Growing herbs at home is a fantastic way to add some flavor to the dishes you make.
One very easy herb to grow and harvest is basil. However, basil only grows well during a certain time of year. So what do you do if you want to use it longer?
Well, you freeze it.
Keep reading to find out how to easily freeze basil in just 5 easy steps.
What Is Basil?
Basil is an herb belonging to the mint family. This may be surprising to you, since basil certainly does taste like peppermint of spearmint.
However, basil is considered a mint, like so many other herbs we use regularly (including oregano, rosemary, thyme, and lemon balm), because of its structure and the way it grows.
Like other members of the mint family, basil has flowers whose petals are fused into an upper and lower lip, and leaves placed opposite one another. It also has a pleasant aroma, and thus is tasty on many dishes.
What Dishes Can You Use Basil In?
Basil is a great topper on tons of Italian dishes.
It tastes delicious on top of pasta and pizzas, like fettuccine alfredo or spaghetti marinara. And be sure to include basil when you make fresh bruschetta. Can you tell basil and tomato are a match made in heaven?
Basil is also one of the main ingredients in pesto sauce (that tasty green sauce made with olive oil and garlic).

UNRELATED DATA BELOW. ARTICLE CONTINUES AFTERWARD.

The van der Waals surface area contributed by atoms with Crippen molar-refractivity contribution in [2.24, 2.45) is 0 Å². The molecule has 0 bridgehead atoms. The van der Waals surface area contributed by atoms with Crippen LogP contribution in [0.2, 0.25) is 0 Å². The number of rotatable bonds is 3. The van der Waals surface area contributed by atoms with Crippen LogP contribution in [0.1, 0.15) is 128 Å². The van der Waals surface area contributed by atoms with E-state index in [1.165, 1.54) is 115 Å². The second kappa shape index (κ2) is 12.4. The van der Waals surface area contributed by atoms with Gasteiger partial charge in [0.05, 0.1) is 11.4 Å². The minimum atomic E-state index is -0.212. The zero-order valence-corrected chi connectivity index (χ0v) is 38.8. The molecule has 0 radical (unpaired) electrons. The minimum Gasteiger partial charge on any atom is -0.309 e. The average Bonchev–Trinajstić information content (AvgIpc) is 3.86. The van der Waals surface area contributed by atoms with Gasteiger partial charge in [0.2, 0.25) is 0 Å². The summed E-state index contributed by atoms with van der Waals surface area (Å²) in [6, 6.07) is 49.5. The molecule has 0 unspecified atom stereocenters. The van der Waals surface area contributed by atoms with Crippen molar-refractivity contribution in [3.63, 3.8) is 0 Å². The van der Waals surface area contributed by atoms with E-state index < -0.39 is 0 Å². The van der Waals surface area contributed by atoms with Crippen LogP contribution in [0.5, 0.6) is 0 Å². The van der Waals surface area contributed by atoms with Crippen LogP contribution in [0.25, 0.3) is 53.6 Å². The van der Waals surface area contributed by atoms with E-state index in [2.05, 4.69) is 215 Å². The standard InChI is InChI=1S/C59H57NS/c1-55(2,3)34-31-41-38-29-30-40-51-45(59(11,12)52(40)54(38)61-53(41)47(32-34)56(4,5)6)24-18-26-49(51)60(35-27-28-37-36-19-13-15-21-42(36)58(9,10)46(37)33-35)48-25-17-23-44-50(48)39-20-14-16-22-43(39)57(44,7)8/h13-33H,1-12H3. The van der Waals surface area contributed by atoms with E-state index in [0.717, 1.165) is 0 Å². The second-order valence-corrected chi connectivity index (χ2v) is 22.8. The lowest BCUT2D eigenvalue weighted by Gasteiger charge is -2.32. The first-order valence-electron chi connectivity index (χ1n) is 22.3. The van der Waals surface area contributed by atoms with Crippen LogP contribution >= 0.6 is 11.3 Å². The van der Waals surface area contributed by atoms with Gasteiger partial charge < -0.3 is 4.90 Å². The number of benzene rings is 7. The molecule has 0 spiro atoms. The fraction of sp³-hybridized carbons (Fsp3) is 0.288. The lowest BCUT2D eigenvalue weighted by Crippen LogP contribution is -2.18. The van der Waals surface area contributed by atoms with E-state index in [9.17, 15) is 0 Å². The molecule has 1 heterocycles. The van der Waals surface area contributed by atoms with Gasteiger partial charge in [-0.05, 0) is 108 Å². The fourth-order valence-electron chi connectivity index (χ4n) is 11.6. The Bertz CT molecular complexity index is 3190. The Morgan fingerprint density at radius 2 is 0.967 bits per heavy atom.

In addition to Italian cuisine, basil is also popular in dishes originating in Indonesia, Thailand, and Vietnam.
Don’t forget to put some basil in your favorite soups and salads, as well. And if you want to add some fun flavor to your seafood dishes, basil tastes amazing on shrimp, halibut, and tilapia, among other tasty fish meals.
If you want to be able to complete all your dishes prepared from around the world, you will definitely want to grow some fresh basil in your herb garden.
How to Freeze Basil
It is not difficult to grow basil in your indoor herb garden and then freeze it to use year-round. It also will not take very long to complete this process.
1. Grow Fresh Basil
The first step to freezing basil is of course initially growing the basil plants.
It is easier to plant basil by transplanting an already-grown plant than to plant your own seeds.
To plant transplants, set plants in the ground about a foot apart at the same depth as they are in the pot.
Make sure you initially plant them when it is warm outside, and will stay warm consistently, because basil plants will not do well in cold temperatures. They will die off quickly.
Care for Your Plants
Basil is easy to care for, because it actually does not require much water. When you do water it though, be sure to do this early in the morning, to discourage fungal diseases from developing.
If you do decide to grow basil in your indoor herb garden, make sure it has its own pot, because it needs its own space to grow without the threat of disease or overcrowding.
Your basil should grow and flower within a month or so, making it ready for harvesting and enjoying.
2. Blanch the Basil
Once you have used up as much fresh basil as you are going to, you can get ready to freeze the rest.
Take the whole leaves, just as you would use the fresh ones. Remove them from the stem and blanch them in boiling water.
If you have never blanched leaves before, don’t worry: it’s not very complicated.
Wash and dry your leaves. Just use cold water to do this wash them, and when drying, be careful not to be too rough. You don’t want to tear or rip the leaves.
Now bring a pot of water to a boil. This is where you will blanch the leaves.
Don’t forget to fill a large bowl with ice and cold water (this will be important for Step 3).